The direct testing effect is pervasive in action memory : analyses of recall accuracy and recall speed

  • Successful retrieval from memory is a desirably difficult learning event that reduces the recall decrement of studied materials over longer delays more than restudying does. The present study was the first to test this direct testing effect for performed and read action events (e.g., “light a candle”) in terms of both recall accuracy and recall speed. To this end, subjects initially encoded action phrases by either enacting them or reading them aloud (i.e., encoding type). After this initial study phase, they received two practice phases, in which the same number of action phrases were restudied or retrieval-practiced (Exp. 1–3), or not further processed (Exp. 3; i.e., practice type). This learning session was ensued by a final cued-recall test both after a short delay (2 min) and after a long delay (1 week: Exp. 1 and 2; 2 weeks: Exp. 3). To test the generality of the results, subjects retrieval practiced with either noun-cued recall of verbs (Exp. 1 and 3) or verb-cued recall of nouns (Exp. 2) during the intermediate and final tests (i.e., test type). We demonstrated direct benefits of testing on both recall accuracy and recall speed. Repeated retrieval practice, relative to repeated restudy and study-only practice, reduced the recall decrement over the long delay, and enhanced phrases’ recall speed already after 2 min, and this independently of type of encoding and recall test. However, a benefit of testing on long-term retention only emerged (Exp. 3), when prolonging the recall delay from 1 to 2 weeks, and using different sets of phrases for the immediate and delayed final tests. Thus, the direct testing benefit appears to be highly generalizable even with more complex, action-oriented stimulus materials, and encoding manipulations. We discuss these results in terms of the distribution-based bifurcation model.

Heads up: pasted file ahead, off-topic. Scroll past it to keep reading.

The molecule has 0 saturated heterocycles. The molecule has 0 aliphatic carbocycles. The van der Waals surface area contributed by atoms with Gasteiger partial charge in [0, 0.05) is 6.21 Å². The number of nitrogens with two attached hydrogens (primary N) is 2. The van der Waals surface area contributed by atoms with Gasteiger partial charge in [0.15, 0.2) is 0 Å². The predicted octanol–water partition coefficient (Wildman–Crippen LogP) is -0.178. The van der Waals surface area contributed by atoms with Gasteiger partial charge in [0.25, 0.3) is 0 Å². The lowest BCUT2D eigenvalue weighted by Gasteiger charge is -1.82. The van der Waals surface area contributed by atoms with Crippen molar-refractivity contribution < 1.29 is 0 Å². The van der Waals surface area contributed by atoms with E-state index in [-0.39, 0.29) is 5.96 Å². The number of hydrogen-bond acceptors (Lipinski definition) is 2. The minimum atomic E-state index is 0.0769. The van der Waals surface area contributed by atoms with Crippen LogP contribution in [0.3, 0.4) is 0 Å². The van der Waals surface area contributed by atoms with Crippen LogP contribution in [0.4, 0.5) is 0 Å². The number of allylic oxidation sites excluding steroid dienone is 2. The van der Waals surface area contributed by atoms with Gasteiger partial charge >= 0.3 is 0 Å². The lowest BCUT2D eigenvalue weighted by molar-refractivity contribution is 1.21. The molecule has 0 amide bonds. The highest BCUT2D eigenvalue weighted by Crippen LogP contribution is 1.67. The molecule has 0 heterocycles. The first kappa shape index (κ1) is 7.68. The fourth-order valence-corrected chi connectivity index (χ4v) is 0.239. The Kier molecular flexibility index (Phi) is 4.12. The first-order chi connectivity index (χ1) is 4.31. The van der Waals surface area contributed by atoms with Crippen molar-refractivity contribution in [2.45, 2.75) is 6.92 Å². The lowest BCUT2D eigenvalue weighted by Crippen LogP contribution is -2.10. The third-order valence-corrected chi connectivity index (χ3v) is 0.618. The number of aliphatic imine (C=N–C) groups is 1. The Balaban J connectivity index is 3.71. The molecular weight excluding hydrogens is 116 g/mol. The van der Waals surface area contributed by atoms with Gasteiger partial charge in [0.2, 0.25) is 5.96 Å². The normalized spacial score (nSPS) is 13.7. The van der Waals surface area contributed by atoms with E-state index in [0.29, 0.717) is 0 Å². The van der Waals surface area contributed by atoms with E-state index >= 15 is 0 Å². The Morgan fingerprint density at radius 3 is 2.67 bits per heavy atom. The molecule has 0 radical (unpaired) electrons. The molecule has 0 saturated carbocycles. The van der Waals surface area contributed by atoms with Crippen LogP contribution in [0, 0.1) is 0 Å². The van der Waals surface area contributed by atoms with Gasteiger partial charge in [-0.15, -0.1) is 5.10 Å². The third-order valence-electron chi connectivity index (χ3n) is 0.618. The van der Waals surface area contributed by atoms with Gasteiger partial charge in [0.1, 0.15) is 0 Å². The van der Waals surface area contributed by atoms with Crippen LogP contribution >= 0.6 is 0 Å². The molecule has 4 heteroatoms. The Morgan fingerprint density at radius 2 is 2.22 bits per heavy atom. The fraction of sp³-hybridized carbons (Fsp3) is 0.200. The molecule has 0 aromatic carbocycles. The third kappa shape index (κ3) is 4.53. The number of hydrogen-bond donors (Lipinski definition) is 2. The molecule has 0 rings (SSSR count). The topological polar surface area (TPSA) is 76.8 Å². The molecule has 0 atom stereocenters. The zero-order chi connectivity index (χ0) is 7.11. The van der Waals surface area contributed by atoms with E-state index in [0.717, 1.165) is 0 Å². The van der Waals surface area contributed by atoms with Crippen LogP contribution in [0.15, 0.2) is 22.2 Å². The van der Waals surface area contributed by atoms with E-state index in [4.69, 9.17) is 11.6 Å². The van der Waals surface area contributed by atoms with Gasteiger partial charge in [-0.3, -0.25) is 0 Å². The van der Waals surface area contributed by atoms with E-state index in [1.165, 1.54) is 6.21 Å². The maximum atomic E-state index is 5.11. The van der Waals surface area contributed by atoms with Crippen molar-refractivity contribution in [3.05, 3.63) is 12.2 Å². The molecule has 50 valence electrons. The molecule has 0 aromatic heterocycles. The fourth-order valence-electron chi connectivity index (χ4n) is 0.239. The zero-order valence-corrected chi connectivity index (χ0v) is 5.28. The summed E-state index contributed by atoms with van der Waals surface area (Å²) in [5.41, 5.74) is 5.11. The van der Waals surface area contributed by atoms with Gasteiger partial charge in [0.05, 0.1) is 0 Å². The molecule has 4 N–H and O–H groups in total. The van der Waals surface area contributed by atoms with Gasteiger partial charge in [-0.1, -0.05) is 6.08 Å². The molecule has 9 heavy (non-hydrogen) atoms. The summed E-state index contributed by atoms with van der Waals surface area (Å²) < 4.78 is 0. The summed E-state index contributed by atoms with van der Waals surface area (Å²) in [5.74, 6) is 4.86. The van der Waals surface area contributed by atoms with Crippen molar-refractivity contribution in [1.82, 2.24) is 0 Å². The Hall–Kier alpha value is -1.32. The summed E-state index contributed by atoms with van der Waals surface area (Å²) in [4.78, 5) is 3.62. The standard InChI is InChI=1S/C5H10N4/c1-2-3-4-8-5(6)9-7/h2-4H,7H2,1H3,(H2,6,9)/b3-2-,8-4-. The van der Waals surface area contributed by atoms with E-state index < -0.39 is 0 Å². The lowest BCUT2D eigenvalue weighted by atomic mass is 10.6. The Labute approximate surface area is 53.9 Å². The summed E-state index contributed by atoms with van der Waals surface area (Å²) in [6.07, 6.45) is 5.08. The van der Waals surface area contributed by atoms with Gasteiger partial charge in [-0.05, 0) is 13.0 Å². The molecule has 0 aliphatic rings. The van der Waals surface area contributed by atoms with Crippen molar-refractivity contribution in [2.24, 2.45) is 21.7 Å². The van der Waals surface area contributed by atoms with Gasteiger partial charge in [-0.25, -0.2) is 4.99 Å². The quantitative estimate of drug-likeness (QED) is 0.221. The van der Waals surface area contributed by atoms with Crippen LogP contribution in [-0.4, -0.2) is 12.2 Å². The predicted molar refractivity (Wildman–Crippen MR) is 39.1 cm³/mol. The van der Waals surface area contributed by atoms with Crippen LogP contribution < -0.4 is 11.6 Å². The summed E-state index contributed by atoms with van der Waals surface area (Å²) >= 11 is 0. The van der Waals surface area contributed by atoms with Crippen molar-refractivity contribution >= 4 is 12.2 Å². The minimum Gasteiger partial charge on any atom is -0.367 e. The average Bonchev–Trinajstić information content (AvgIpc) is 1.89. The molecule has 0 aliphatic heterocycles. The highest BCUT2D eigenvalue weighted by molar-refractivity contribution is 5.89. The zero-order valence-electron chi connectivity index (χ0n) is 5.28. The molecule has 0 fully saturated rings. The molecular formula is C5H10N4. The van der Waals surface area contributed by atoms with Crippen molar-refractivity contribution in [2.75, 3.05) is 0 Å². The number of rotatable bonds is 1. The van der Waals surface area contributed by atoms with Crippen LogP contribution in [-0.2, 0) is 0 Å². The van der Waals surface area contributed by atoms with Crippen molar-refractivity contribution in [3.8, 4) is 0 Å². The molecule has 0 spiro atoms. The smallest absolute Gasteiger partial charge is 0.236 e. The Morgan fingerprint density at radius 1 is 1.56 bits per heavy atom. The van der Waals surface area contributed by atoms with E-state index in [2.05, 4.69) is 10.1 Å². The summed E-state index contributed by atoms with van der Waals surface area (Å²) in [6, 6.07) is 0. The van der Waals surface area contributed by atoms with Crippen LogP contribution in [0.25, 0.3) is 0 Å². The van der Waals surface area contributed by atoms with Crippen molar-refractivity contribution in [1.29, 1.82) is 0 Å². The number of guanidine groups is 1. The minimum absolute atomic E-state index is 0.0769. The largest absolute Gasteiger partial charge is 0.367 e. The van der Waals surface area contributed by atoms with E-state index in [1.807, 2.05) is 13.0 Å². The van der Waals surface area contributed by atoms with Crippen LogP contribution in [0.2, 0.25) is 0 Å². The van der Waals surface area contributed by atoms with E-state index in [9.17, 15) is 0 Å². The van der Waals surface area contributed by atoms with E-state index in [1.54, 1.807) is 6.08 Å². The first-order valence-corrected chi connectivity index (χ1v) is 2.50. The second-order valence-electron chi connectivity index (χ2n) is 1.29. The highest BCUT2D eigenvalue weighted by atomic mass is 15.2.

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Author:Veit Kubik, Fredrik U. Jönsson, Monika Knopf, Wolfgang Mack
URN:urn:nbn:de:hebis:30:3-485627
DOI:https://doi.org/10.3389/fpsyg.2018.01632
ISSN:1664-1078
Pubmed Id:https://pubmed.ncbi.nlm.nih.gov/30483167
Parent Title (English):Frontiers in psychology
Publisher:Frontiers Research Foundation
Place of publication:Lausanne
Contributor(s):Tobias Richter
Document Type:Article
Language:English
Year of Completion:2018
Date of first Publication:2018/11/13
Publishing Institution:Universitätsbibliothek Johann Christian Senckenberg
Release Date:2018/12/20
Tag:action memory; direct testing effect; distribution-based bifurcation model; enactment; recall speed
Volume:9
Issue:Art. 1632
Page Number:13
First Page:1
Last Page:13
Note:
Copyright © 2018 Kubik, Jönsson, Knopf and Mack. This is an open-access article distributed under the terms of the Creative Commons Attribution License (CC BY). The use, distribution or reproduction in other forums is permitted, provided the original author(s) and the copyright owner(s) are credited and that the original publication in this journal is cited, in accordance with accepted academic practice. No use, distribution or reproduction is permitted which does not comply with these terms.
HeBIS-PPN:446260355
Institutes:Psychologie und Sportwissenschaften / Psychologie
Dewey Decimal Classification:1 Philosophie und Psychologie / 15 Psychologie / 150 Psychologie
Sammlungen:Universitätspublikationen
Licence (German):License LogoCreative Commons - Namensnennung 4.0